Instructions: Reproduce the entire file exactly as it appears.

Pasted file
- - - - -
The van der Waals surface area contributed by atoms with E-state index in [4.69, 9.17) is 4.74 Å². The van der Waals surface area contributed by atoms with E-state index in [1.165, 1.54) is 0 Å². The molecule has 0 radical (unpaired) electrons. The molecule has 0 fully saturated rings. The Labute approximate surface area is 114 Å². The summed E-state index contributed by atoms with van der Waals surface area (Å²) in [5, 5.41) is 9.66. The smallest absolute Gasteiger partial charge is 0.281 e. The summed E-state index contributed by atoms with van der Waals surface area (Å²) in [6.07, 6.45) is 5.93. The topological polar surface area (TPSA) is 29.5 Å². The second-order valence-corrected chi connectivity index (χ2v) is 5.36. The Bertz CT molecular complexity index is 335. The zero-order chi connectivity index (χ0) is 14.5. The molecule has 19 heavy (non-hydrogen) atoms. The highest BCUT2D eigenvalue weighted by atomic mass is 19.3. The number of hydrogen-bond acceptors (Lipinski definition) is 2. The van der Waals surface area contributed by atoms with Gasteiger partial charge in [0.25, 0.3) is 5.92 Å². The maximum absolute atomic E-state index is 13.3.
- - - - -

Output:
The van der Waals surface area contributed by atoms with E-state index in [4.69, 9.17) is 4.74 Å². The van der Waals surface area contributed by atoms with E-state index in [1.165, 1.54) is 0 Å². The molecule has 0 radical (unpaired) electrons. The molecule has 0 fully saturated rings. The Labute approximate surface area is 114 Å². The summed E-state index contributed by atoms with van der Waals surface area (Å²) in [5, 5.41) is 9.66. The smallest absolute Gasteiger partial charge is 0.281 e. The summed E-state index contributed by atoms with van der Waals surface area (Å²) in [6.07, 6.45) is 5.93. The topological polar surface area (TPSA) is 29.5 Å². The second-order valence-corrected chi connectivity index (χ2v) is 5.36. The Bertz CT molecular complexity index is 335. The zero-order chi connectivity index (χ0) is 14.5. The molecule has 19 heavy (non-hydrogen) atoms. The highest BCUT2D eigenvalue weighted by atomic mass is 19.3. The number of hydrogen-bond acceptors (Lipinski definition) is 2. The van der Waals surface area contributed by atoms with Gasteiger partial charge in [0.25, 0.3) is 5.92 Å². The maximum absolute atomic E-state index is 13.3.